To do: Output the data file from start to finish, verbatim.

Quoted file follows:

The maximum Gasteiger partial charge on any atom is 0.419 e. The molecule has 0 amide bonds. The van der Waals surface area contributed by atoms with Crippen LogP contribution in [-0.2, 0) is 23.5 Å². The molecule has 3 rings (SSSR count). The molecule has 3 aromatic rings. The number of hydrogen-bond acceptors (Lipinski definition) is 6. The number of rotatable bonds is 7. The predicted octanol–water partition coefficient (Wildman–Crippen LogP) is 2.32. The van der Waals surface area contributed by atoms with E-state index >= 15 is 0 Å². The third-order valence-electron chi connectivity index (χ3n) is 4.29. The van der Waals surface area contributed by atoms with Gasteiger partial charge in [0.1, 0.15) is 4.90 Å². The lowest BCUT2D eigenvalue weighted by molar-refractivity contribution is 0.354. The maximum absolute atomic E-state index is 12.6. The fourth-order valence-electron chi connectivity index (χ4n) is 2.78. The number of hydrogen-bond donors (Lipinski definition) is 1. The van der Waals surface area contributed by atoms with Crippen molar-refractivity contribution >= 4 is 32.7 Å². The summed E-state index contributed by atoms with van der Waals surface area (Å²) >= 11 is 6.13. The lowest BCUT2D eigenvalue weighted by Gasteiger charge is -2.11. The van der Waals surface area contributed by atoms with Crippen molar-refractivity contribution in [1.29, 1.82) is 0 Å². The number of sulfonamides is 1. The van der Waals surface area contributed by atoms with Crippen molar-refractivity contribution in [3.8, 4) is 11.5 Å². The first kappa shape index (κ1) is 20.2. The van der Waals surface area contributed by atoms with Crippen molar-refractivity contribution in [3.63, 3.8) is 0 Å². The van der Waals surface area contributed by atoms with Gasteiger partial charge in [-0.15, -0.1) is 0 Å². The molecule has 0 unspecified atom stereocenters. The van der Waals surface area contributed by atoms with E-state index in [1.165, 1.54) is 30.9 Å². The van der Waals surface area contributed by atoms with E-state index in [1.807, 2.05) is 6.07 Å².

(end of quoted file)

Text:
The maximum Gasteiger partial charge on any atom is 0.419 e. The molecule has 0 amide bonds. The van der Waals surface area contributed by atoms with Crippen LogP contribution in [-0.2, 0) is 23.5 Å². The molecule has 3 rings (SSSR count). The molecule has 3 aromatic rings. The number of hydrogen-bond acceptors (Lipinski definition) is 6. The number of rotatable bonds is 7. The predicted octanol–water partition coefficient (Wildman–Crippen LogP) is 2.32. The van der Waals surface area contributed by atoms with E-state index >= 15 is 0 Å². The third-order valence-electron chi connectivity index (χ3n) is 4.29. The van der Waals surface area contributed by atoms with Gasteiger partial charge in [0.1, 0.15) is 4.90 Å². The lowest BCUT2D eigenvalue weighted by molar-refractivity contribution is 0.354. The maximum absolute atomic E-state index is 12.6. The fourth-order valence-electron chi connectivity index (χ4n) is 2.78. The number of hydrogen-bond donors (Lipinski definition) is 1. The van der Waals surface area contributed by atoms with Crippen molar-refractivity contribution >= 4 is 32.7 Å². The summed E-state index contributed by atoms with van der Waals surface area (Å²) >= 11 is 6.13. The lowest BCUT2D eigenvalue weighted by Gasteiger charge is -2.11. The van der Waals surface area contributed by atoms with Crippen molar-refractivity contribution in [1.29, 1.82) is 0 Å². The number of sulfonamides is 1. The van der Waals surface area contributed by atoms with Crippen molar-refractivity contribution in [3.8, 4) is 11.5 Å². The first kappa shape index (κ1) is 20.2. The van der Waals surface area contributed by atoms with Crippen molar-refractivity contribution in [3.63, 3.8) is 0 Å². The van der Waals surface area contributed by atoms with Gasteiger partial charge in [-0.15, -0.1) is 0 Å². The molecule has 0 unspecified atom stereocenters. The van der Waals surface area contributed by atoms with E-state index in [1.165, 1.54) is 30.9 Å². The van der Waals surface area contributed by atoms with E-state index in [1.807, 2.05) is 6.07 Å².